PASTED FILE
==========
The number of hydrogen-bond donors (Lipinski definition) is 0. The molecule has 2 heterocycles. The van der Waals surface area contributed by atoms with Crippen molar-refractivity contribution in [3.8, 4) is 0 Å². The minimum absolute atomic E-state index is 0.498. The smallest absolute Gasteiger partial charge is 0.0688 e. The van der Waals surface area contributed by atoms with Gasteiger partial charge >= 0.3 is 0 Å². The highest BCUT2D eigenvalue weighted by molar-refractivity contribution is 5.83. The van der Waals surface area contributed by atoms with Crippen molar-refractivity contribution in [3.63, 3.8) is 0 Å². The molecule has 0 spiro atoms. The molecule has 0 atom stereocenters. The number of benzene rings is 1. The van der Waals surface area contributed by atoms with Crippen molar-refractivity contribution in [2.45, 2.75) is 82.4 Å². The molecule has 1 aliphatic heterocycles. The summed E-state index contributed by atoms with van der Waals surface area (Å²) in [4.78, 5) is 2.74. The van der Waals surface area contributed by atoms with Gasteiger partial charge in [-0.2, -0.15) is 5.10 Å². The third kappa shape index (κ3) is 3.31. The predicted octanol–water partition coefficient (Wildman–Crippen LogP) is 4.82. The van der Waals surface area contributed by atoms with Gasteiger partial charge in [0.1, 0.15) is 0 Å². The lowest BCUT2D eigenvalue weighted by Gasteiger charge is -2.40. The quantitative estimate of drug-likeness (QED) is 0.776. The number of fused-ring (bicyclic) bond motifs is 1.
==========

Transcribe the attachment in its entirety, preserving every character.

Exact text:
The number of hydrogen-bond donors (Lipinski definition) is 0. The molecule has 2 heterocycles. The van der Waals surface area contributed by atoms with Crippen molar-refractivity contribution in [3.8, 4) is 0 Å². The minimum absolute atomic E-state index is 0.498. The smallest absolute Gasteiger partial charge is 0.0688 e. The van der Waals surface area contributed by atoms with Gasteiger partial charge >= 0.3 is 0 Å². The highest BCUT2D eigenvalue weighted by molar-refractivity contribution is 5.83. The van der Waals surface area contributed by atoms with Crippen molar-refractivity contribution in [3.63, 3.8) is 0 Å². The molecule has 0 spiro atoms. The molecule has 0 atom stereocenters. The number of benzene rings is 1. The van der Waals surface area contributed by atoms with Crippen molar-refractivity contribution in [2.45, 2.75) is 82.4 Å². The molecule has 1 aliphatic heterocycles. The summed E-state index contributed by atoms with van der Waals surface area (Å²) in [4.78, 5) is 2.74. The van der Waals surface area contributed by atoms with Gasteiger partial charge in [-0.2, -0.15) is 5.10 Å². The third kappa shape index (κ3) is 3.31. The predicted octanol–water partition coefficient (Wildman–Crippen LogP) is 4.82. The van der Waals surface area contributed by atoms with Gasteiger partial charge in [0.1, 0.15) is 0 Å². The lowest BCUT2D eigenvalue weighted by Gasteiger charge is -2.40. The quantitative estimate of drug-likeness (QED) is 0.776. The number of fused-ring (bicyclic) bond motifs is 1.